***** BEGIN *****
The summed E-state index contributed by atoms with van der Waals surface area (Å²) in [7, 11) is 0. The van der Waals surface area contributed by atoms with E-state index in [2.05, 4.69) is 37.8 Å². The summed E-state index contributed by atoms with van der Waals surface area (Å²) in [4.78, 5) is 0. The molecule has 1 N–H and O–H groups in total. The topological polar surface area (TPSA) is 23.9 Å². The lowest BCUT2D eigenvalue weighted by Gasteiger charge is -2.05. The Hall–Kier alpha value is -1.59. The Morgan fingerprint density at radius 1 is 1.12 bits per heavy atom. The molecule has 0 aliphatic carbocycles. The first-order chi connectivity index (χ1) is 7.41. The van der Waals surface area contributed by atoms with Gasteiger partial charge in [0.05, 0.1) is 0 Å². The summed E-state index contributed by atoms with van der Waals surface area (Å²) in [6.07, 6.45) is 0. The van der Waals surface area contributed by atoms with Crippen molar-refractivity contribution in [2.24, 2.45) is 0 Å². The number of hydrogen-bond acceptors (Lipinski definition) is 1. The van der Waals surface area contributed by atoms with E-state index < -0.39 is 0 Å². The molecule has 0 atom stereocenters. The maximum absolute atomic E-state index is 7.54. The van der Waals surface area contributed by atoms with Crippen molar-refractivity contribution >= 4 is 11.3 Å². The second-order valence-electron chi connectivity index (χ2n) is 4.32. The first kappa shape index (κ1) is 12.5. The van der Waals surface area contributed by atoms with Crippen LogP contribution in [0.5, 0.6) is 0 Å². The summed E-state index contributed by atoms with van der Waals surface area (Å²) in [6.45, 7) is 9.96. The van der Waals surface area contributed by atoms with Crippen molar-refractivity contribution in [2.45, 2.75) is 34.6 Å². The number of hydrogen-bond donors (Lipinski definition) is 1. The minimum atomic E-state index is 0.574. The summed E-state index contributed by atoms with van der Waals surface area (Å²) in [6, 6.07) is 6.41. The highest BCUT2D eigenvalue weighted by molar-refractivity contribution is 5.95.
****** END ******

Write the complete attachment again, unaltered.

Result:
The summed E-state index contributed by atoms with van der Waals surface area (Å²) in [7, 11) is 0. The van der Waals surface area contributed by atoms with E-state index in [2.05, 4.69) is 37.8 Å². The summed E-state index contributed by atoms with van der Waals surface area (Å²) in [4.78, 5) is 0. The molecule has 1 N–H and O–H groups in total. The topological polar surface area (TPSA) is 23.9 Å². The lowest BCUT2D eigenvalue weighted by Gasteiger charge is -2.05. The Hall–Kier alpha value is -1.59. The Morgan fingerprint density at radius 1 is 1.12 bits per heavy atom. The molecule has 0 aliphatic carbocycles. The first-order chi connectivity index (χ1) is 7.41. The van der Waals surface area contributed by atoms with Gasteiger partial charge in [0.05, 0.1) is 0 Å². The summed E-state index contributed by atoms with van der Waals surface area (Å²) in [6.07, 6.45) is 0. The van der Waals surface area contributed by atoms with Crippen molar-refractivity contribution in [2.24, 2.45) is 0 Å². The number of hydrogen-bond acceptors (Lipinski definition) is 1. The van der Waals surface area contributed by atoms with E-state index < -0.39 is 0 Å². The molecule has 0 atom stereocenters. The maximum absolute atomic E-state index is 7.54. The van der Waals surface area contributed by atoms with Crippen molar-refractivity contribution >= 4 is 11.3 Å². The second-order valence-electron chi connectivity index (χ2n) is 4.32. The first kappa shape index (κ1) is 12.5. The van der Waals surface area contributed by atoms with Crippen LogP contribution in [0.5, 0.6) is 0 Å². The summed E-state index contributed by atoms with van der Waals surface area (Å²) in [6.45, 7) is 9.96. The van der Waals surface area contributed by atoms with Crippen molar-refractivity contribution in [2.45, 2.75) is 34.6 Å². The number of hydrogen-bond donors (Lipinski definition) is 1. The minimum atomic E-state index is 0.574. The summed E-state index contributed by atoms with van der Waals surface area (Å²) in [6, 6.07) is 6.41. The highest BCUT2D eigenvalue weighted by molar-refractivity contribution is 5.95.